Young women athletes' self-conscious emotions and self-compassion
Mosewich, Amber Dawn
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Athletic environments subject athletes to evaluation not only on performance, but also on appearance (Krane et al., 2001). This likely facilitates self-conscious emotions, which have a self-evaluative focus (Leary, 2004; Tracy & Robins, 2004). However, self-compassion might serve as a buffer against the self-conscious emotions by countering self-evaluative processes. The purpose of this study was to explore the relations between self-conscious emotions (i.e., shame, guilt, authentic pride, and hubristic pride) and self-evaluative thoughts and behaviours (i.e., social physique anxiety, obligatory exercise, objectified body consciousness, fear of failure, and fear of negative evaluation) for young women aged 13 -18 involved in high school sport (N = 151). The role of self-compassion as a moderator variable between self-conscious emotions and self-evaluative thoughts and behaviours was also explored. Consistent with the contention that shame and hubristic pride may be less adaptive than guilt and authentic pride, shame and hubristic pride showed positive relations with fear of failure (r = .26 and .20, respectively) and fear of negative evaluation (r = .21 and .21, respectively). Hubristic pride was also positively related to objectified body consciousness (r = .32). Conversely, guilt and authentic pride showed negative relations with objectified body consciousness (r = -.20 and -.34, respectively). Authentic pride also showed negative relations to fear of failure (r = -.38) and fear of negative evaluation (r = -.37). Self-compassion was negatively related to shame (r = -.32) and positively related to authentic pride (r = .42), but had no relation with guilt and hubristic pride. Self-compassion was also negatively related with social physique anxiety (r = -.39), objectified body consciousness (r = -.34), fear of failure (r = -.38), and fear of negative evaluation (r = -.37). Additionally, self-compassion was found to explain variance beyond self-esteem on objectified body consciousness (∆R2 = .07), fear of failure (∆R2 = .11), and fear of negative evaluation (∆R2 = .06). A significant interaction effect was found with self-compassion on the relation between shame and obligatory exercise, suggesting that even moderate levels of self-compassion may help to buffer some negative effects of shame. Taken together, these results suggest that self-compassion might be an important resource for young women involved in sport in managing self-conscious emotions.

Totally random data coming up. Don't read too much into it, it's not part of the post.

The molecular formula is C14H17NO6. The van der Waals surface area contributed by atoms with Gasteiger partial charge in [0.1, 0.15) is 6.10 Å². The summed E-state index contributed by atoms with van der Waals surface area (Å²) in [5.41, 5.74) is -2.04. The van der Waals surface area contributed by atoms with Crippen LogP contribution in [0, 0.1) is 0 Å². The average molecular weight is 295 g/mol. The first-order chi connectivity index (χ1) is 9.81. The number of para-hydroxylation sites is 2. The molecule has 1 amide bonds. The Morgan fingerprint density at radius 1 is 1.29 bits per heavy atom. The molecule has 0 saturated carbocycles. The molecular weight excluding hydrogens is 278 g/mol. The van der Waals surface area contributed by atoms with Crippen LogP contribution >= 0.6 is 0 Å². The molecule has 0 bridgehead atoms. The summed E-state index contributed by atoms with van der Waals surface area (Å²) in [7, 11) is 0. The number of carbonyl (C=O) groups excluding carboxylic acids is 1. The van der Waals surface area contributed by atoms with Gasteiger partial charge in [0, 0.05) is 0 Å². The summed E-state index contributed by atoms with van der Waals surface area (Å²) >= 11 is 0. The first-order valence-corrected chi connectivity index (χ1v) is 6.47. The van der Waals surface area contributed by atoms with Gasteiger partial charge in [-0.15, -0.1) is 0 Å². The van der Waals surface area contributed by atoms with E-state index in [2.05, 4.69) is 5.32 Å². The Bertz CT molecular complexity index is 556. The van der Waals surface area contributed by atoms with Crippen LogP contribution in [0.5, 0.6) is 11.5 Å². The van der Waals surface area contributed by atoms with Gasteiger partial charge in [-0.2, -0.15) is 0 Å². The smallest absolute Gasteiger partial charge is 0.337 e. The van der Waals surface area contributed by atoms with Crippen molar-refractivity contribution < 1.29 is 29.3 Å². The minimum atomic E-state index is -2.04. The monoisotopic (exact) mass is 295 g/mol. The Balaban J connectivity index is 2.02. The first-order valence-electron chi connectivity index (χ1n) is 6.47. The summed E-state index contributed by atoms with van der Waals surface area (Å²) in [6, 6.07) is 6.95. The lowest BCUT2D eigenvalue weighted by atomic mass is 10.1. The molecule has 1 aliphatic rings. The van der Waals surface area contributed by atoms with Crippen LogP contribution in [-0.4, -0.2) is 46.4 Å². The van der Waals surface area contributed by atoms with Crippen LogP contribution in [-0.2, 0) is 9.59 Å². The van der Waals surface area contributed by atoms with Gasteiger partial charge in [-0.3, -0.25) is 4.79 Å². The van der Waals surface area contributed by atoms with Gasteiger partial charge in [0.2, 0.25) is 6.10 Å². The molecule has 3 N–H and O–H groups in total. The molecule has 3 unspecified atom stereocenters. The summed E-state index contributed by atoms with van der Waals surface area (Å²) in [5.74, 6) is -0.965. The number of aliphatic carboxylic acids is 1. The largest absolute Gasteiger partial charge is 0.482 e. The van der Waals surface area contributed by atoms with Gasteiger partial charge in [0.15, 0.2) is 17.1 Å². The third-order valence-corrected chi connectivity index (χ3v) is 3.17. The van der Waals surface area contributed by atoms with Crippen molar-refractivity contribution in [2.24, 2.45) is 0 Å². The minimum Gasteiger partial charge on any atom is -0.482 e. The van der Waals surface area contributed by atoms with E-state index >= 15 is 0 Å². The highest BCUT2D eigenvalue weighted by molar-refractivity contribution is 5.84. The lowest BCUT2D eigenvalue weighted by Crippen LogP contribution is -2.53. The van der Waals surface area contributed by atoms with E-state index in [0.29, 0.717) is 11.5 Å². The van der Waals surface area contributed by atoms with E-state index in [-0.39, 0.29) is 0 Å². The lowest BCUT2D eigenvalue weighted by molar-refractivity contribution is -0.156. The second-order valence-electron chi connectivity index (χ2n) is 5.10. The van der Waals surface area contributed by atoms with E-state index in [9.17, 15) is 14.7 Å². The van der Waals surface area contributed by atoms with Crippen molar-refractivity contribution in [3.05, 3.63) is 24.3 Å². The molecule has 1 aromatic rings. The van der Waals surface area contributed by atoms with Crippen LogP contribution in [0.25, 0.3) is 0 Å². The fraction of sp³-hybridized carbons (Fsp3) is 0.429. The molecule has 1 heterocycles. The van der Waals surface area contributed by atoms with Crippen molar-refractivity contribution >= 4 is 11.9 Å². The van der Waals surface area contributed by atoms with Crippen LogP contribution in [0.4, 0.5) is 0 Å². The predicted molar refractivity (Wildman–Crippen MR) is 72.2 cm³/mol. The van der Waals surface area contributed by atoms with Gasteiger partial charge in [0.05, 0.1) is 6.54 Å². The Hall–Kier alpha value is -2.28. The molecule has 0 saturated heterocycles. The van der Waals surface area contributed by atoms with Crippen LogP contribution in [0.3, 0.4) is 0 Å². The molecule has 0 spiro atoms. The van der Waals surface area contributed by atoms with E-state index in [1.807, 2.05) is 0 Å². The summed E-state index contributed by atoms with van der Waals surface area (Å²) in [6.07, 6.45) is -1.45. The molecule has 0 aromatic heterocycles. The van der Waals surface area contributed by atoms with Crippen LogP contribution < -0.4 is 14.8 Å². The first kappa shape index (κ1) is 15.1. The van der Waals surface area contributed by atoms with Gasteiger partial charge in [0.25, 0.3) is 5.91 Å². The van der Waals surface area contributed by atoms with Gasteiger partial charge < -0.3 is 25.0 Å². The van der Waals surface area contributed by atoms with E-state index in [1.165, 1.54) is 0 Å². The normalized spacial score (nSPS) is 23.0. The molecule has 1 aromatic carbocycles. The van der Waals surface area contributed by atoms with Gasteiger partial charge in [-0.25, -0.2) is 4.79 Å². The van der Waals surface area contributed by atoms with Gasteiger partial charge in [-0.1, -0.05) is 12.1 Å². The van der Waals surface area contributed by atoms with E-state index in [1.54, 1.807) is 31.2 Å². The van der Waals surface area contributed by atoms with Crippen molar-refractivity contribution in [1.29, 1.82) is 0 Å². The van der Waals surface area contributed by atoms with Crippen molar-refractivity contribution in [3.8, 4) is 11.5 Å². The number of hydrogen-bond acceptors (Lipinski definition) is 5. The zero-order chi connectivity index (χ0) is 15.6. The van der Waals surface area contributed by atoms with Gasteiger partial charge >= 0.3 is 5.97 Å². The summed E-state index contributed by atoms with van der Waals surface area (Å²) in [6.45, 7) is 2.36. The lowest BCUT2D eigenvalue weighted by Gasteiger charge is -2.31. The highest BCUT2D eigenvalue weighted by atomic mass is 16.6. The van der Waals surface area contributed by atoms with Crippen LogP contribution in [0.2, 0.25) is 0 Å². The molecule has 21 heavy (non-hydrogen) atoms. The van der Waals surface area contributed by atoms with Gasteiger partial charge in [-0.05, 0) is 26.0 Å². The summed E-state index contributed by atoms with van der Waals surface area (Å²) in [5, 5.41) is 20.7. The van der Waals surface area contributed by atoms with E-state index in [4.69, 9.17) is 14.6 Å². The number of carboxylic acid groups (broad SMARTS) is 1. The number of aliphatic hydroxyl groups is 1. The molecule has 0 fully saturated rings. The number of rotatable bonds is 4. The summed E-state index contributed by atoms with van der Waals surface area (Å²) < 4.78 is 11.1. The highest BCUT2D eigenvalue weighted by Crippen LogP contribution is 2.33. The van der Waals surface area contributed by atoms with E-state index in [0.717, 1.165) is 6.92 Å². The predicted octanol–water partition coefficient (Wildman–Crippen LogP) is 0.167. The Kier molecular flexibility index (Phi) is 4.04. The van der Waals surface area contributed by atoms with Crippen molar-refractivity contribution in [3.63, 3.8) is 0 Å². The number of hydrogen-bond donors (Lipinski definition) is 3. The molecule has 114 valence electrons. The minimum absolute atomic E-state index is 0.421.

DegreeMaster of Science (M.Sc.)
DepartmentCollege of Kinesiology
ProgramCollege of Kinesiology
CommitteeMcDougall, Patricia; MacGregor, Michael Wm.; Humbert, Louise M.